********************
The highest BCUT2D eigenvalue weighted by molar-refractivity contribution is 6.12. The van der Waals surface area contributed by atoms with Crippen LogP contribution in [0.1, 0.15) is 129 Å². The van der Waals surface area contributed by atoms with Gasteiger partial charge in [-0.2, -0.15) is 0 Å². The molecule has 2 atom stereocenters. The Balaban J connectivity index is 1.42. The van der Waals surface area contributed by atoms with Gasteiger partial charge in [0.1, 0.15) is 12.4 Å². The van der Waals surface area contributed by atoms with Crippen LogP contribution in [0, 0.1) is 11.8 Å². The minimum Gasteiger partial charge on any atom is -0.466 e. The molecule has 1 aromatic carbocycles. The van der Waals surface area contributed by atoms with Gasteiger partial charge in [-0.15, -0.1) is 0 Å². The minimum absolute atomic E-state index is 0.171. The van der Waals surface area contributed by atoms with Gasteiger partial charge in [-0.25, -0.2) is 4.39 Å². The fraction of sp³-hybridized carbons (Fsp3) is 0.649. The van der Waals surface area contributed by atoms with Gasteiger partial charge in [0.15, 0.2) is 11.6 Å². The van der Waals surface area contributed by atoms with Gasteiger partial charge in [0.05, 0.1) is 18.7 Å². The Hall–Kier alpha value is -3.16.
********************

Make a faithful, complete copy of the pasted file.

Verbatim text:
The highest BCUT2D eigenvalue weighted by molar-refractivity contribution is 6.12. The van der Waals surface area contributed by atoms with Crippen LogP contribution in [0.1, 0.15) is 129 Å². The van der Waals surface area contributed by atoms with Gasteiger partial charge in [-0.2, -0.15) is 0 Å². The molecule has 2 atom stereocenters. The Balaban J connectivity index is 1.42. The van der Waals surface area contributed by atoms with Gasteiger partial charge in [0.1, 0.15) is 12.4 Å². The van der Waals surface area contributed by atoms with Crippen LogP contribution in [0, 0.1) is 11.8 Å². The minimum Gasteiger partial charge on any atom is -0.466 e. The molecule has 1 aromatic carbocycles. The van der Waals surface area contributed by atoms with Gasteiger partial charge in [-0.15, -0.1) is 0 Å². The minimum absolute atomic E-state index is 0.171. The van der Waals surface area contributed by atoms with Gasteiger partial charge in [-0.25, -0.2) is 4.39 Å². The fraction of sp³-hybridized carbons (Fsp3) is 0.649. The van der Waals surface area contributed by atoms with Gasteiger partial charge in [0.15, 0.2) is 11.6 Å². The van der Waals surface area contributed by atoms with Gasteiger partial charge in [0.05, 0.1) is 18.7 Å². The Hall–Kier alpha value is -3.16.